How Can I Tell If Yogurt Has Curdled?

by Carol Butler
Freezing yogurt will extend its shelf life but may change its texture.

Freezing yogurt will extend its shelf life but may change its texture.

As a sour and fermented dairy product, it can be difficult to tell when yogurt has curdled. Checking the sell-by date on the yogurt container offers a clue as to your yogurt's age. Most yogurt manufactures guarantee their products quality seven days past this date, but its freshness depends on how the yogurt was stored. Yogurt can keep in the refrigerator for one to two weeks and in the freezer for one to two months. Once opened, sealing the yogurt in an airtight container keeps out the moisture and air-borne contaminants that hasten curdling.

Dip a spoon into your yogurt container and gently stir the yogurt. Look for small, balls that look like cottage cheese, which indicate curdling. This usually happens first around the edges and along the bottom of the yogurt container.

Feel for a rubbery resistance when you stir or press a spoon against the yogurt. Even if the yogurt doesn't look curdled, a change in the yogurt’s texture is a sign of spoilage. Good yogurt is soft, creamy and smooth.

Scoop up some yogurt on your spoon, then tip the spoon, and watch how the yogurt drops back into the container. If the yogurt breaks apart as if falls from the spoon, and seems watery and runny, this is a sign of curdling. Fresh yogurt will slide off the spoon and keep its shape. The small amounts of liquid pooled on the surface of the yogurt is a beneficial byproduct called whey, and should be stirred back in before serving.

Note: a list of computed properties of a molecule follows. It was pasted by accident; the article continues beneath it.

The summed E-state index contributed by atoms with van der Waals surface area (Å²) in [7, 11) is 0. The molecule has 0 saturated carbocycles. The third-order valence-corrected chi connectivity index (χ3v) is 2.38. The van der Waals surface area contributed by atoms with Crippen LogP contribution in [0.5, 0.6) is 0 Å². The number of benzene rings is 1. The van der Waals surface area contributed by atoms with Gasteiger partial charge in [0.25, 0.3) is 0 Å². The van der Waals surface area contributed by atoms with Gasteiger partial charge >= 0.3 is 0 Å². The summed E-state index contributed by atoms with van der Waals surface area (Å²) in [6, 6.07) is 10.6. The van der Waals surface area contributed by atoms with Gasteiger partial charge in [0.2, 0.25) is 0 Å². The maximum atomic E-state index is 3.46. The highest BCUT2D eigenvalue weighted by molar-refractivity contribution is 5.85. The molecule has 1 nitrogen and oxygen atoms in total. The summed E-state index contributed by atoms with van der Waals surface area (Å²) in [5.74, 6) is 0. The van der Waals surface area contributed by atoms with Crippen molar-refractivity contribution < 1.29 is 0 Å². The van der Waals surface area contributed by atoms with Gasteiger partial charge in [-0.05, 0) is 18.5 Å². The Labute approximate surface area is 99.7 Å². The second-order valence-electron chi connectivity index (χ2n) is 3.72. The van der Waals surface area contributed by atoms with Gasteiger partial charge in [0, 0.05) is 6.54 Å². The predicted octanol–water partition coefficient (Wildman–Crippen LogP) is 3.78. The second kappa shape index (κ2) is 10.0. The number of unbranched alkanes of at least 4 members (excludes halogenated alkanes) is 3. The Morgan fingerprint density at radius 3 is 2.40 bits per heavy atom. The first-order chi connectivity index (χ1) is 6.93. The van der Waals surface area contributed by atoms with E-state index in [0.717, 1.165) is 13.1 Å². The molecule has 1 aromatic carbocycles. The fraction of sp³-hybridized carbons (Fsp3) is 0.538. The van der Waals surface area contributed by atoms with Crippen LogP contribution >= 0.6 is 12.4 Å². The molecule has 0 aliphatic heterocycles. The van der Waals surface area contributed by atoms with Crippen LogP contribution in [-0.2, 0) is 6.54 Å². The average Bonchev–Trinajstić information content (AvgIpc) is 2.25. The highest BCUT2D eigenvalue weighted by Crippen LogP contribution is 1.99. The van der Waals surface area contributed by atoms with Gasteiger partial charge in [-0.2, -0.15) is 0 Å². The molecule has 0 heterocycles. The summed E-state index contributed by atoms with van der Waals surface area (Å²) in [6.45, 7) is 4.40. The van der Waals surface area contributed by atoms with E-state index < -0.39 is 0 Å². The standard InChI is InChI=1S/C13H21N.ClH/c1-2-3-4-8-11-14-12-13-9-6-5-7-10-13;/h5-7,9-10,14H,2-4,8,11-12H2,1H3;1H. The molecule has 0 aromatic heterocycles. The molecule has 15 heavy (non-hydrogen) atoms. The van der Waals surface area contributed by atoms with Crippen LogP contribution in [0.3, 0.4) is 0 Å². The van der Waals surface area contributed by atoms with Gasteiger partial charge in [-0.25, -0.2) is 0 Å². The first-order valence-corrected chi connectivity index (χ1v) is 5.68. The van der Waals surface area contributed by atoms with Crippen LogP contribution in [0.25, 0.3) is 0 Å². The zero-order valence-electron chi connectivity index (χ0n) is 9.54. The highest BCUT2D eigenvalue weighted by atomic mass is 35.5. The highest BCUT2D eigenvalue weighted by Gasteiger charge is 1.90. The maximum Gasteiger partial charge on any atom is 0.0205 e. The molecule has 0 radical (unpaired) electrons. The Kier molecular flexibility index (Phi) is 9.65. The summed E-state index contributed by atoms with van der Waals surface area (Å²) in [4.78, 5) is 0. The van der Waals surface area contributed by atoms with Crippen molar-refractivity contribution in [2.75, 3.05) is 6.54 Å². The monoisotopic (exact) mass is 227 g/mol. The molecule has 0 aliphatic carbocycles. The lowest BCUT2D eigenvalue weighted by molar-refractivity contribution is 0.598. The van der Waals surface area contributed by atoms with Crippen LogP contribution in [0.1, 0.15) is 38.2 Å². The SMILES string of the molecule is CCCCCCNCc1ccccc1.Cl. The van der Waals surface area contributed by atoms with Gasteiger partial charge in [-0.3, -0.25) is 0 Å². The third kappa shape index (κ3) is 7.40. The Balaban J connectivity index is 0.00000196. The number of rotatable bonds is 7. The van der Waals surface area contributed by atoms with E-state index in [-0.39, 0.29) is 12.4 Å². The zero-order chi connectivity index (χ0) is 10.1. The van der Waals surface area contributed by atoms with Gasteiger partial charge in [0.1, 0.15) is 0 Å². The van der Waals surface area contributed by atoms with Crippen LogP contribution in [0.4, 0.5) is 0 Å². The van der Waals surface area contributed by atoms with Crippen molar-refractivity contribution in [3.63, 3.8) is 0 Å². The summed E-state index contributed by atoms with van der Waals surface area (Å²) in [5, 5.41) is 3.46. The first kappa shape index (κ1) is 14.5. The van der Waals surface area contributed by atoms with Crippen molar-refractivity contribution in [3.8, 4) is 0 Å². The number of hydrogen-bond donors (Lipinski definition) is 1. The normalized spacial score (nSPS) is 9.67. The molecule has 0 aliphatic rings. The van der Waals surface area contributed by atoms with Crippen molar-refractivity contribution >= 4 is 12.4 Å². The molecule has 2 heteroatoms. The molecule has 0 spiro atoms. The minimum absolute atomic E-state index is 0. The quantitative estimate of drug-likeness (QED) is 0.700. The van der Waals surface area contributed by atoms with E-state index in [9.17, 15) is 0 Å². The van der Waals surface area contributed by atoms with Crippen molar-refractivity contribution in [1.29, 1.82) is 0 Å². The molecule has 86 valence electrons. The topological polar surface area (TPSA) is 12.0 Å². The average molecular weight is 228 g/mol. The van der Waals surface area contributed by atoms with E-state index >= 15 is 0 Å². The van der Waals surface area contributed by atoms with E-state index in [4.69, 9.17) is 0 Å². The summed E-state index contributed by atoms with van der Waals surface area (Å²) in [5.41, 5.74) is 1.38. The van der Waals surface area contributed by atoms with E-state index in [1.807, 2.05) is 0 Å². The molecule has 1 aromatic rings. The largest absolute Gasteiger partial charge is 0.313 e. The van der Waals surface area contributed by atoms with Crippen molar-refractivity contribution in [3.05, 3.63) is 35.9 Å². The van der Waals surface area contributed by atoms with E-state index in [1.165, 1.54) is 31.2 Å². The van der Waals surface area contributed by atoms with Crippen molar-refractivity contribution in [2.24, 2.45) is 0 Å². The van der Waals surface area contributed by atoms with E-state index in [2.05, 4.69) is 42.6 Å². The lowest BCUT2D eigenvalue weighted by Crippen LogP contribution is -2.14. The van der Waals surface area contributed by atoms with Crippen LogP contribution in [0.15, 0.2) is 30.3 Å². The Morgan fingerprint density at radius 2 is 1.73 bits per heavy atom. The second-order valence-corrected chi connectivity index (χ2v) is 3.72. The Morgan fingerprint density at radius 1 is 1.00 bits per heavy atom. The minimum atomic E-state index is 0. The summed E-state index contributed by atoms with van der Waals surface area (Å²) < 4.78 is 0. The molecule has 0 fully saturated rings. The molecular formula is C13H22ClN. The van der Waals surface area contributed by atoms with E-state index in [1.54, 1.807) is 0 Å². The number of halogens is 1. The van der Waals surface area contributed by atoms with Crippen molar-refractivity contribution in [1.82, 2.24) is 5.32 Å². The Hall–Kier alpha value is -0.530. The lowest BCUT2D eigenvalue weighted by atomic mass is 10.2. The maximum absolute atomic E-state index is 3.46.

Smell the yogurt to detect an acrid odor instead of a pleasantly sour one. If the yogurt is near the bottom of the container, it might be the container itself that smells bad. Transfer the yogurt to a smaller container and smell again. If you suspect your yogurt has curdled but aren’t certain, do not taste it. Instead, throw it out.

Items you will need

  • Spoon
  • Container with a lid


  • Though it makes a suitable base for sauces, yogurt curdles when it's cooked. Stabilize the yogurt first by stirring in a bit of flour -- such as whole-wheat or chickpea flour -- and choose high-fat versions of yogurt for cooking.
  • Refrigerate yogurt within two hours of buying it. To keep your yogurt safe until lunch time, freeze a water bottle or juice box and pack together in an insulated lunch bag. The frozen liquid will serve as an ice pack and be thawed and ready to drink by the afternoon.


  • Yogurt that has been left out for more than two hours at room temperature -- and one hour in temperatures 90 degrees Fahrenheit and above -- may be unsafe to eat.
  • The live and active cultures in yogurt prevent harmful mold from growing, but once these beneficial bacteria die off, mold can take over. Even a spot of mold on the container is a sign that your yogurt has spoiled. Throw away any moldy yogurt without tasting, even if part of the yogurt still appears good.

About the Author

For more than 10 years, Carol Butler has run a small, off-grid furniture business with her husband and is a regular contributor to the Edible community of magazines. As staff writer for RichLife Advisors, she covers financial planning and other industry-related topics. She holds a B.F.A. in theater arts.

Photo Credits

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